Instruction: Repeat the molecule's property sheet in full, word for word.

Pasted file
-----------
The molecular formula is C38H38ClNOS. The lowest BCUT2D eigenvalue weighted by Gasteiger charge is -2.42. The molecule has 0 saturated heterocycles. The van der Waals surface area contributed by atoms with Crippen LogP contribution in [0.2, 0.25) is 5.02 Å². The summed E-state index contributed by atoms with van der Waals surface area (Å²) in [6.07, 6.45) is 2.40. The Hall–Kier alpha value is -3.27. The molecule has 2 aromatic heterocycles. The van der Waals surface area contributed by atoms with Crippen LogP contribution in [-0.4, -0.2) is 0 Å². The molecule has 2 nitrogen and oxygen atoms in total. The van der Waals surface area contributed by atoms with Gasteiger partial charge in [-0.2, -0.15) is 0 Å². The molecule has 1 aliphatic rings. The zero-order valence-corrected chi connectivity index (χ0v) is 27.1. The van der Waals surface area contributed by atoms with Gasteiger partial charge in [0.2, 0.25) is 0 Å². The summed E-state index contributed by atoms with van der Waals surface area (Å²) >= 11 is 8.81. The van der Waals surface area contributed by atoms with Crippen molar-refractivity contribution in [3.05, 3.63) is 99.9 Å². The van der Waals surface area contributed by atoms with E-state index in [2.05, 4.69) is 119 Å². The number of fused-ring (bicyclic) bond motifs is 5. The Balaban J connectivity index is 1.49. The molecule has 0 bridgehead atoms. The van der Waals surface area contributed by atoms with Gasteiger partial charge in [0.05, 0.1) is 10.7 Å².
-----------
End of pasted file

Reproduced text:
The molecular formula is C38H38ClNOS. The lowest BCUT2D eigenvalue weighted by Gasteiger charge is -2.42. The molecule has 0 saturated heterocycles. The van der Waals surface area contributed by atoms with Crippen LogP contribution in [0.2, 0.25) is 5.02 Å². The summed E-state index contributed by atoms with van der Waals surface area (Å²) in [6.07, 6.45) is 2.40. The Hall–Kier alpha value is -3.27. The molecule has 2 aromatic heterocycles. The van der Waals surface area contributed by atoms with Crippen LogP contribution in [-0.4, -0.2) is 0 Å². The molecule has 2 nitrogen and oxygen atoms in total. The van der Waals surface area contributed by atoms with Gasteiger partial charge in [-0.2, -0.15) is 0 Å². The molecule has 1 aliphatic rings. The zero-order valence-corrected chi connectivity index (χ0v) is 27.1. The van der Waals surface area contributed by atoms with Gasteiger partial charge in [0.2, 0.25) is 0 Å². The summed E-state index contributed by atoms with van der Waals surface area (Å²) >= 11 is 8.81. The van der Waals surface area contributed by atoms with Crippen molar-refractivity contribution in [3.05, 3.63) is 99.9 Å². The van der Waals surface area contributed by atoms with E-state index in [2.05, 4.69) is 119 Å². The number of fused-ring (bicyclic) bond motifs is 5. The Balaban J connectivity index is 1.49. The molecule has 0 bridgehead atoms. The van der Waals surface area contributed by atoms with Gasteiger partial charge in [0.05, 0.1) is 10.7 Å².